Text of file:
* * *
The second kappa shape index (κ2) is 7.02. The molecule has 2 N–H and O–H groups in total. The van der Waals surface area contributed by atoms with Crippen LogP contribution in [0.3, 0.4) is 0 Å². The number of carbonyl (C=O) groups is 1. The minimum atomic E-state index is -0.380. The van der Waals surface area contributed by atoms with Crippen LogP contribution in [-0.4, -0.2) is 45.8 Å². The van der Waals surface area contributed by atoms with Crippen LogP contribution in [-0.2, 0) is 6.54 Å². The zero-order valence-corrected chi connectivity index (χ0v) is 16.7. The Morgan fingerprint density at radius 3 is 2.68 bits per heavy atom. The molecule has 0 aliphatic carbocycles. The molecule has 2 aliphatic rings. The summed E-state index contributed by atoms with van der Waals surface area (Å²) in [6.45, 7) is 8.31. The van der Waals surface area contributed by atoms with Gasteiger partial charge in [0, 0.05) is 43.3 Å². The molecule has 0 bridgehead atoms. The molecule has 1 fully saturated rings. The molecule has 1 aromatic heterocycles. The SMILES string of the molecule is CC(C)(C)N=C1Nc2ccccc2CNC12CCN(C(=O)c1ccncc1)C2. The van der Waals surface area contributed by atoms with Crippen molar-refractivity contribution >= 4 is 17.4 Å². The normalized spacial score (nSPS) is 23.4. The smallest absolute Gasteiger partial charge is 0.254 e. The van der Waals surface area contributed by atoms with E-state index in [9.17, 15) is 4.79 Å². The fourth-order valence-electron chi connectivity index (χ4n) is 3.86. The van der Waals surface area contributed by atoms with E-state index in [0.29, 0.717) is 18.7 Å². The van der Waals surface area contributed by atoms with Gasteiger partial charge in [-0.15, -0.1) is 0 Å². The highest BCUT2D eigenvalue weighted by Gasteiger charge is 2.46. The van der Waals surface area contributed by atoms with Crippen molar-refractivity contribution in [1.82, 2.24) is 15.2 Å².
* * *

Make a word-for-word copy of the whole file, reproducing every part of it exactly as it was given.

The second kappa shape index (κ2) is 7.02. The molecule has 2 N–H and O–H groups in total. The van der Waals surface area contributed by atoms with Crippen LogP contribution in [0.3, 0.4) is 0 Å². The number of carbonyl (C=O) groups is 1. The minimum atomic E-state index is -0.380. The van der Waals surface area contributed by atoms with Crippen LogP contribution in [-0.4, -0.2) is 45.8 Å². The van der Waals surface area contributed by atoms with Crippen LogP contribution in [-0.2, 0) is 6.54 Å². The zero-order valence-corrected chi connectivity index (χ0v) is 16.7. The Morgan fingerprint density at radius 3 is 2.68 bits per heavy atom. The molecule has 0 aliphatic carbocycles. The molecule has 2 aliphatic rings. The summed E-state index contributed by atoms with van der Waals surface area (Å²) in [6.45, 7) is 8.31. The van der Waals surface area contributed by atoms with Gasteiger partial charge in [0, 0.05) is 43.3 Å². The molecule has 0 bridgehead atoms. The molecule has 1 fully saturated rings. The molecule has 1 aromatic heterocycles. The SMILES string of the molecule is CC(C)(C)N=C1Nc2ccccc2CNC12CCN(C(=O)c1ccncc1)C2. The van der Waals surface area contributed by atoms with Crippen molar-refractivity contribution >= 4 is 17.4 Å². The normalized spacial score (nSPS) is 23.4. The smallest absolute Gasteiger partial charge is 0.254 e. The van der Waals surface area contributed by atoms with E-state index in [9.17, 15) is 4.79 Å². The fourth-order valence-electron chi connectivity index (χ4n) is 3.86. The van der Waals surface area contributed by atoms with E-state index in [0.29, 0.717) is 18.7 Å². The van der Waals surface area contributed by atoms with Gasteiger partial charge in [-0.15, -0.1) is 0 Å². The highest BCUT2D eigenvalue weighted by Gasteiger charge is 2.46. The van der Waals surface area contributed by atoms with Crippen molar-refractivity contribution in [1.82, 2.24) is 15.2 Å².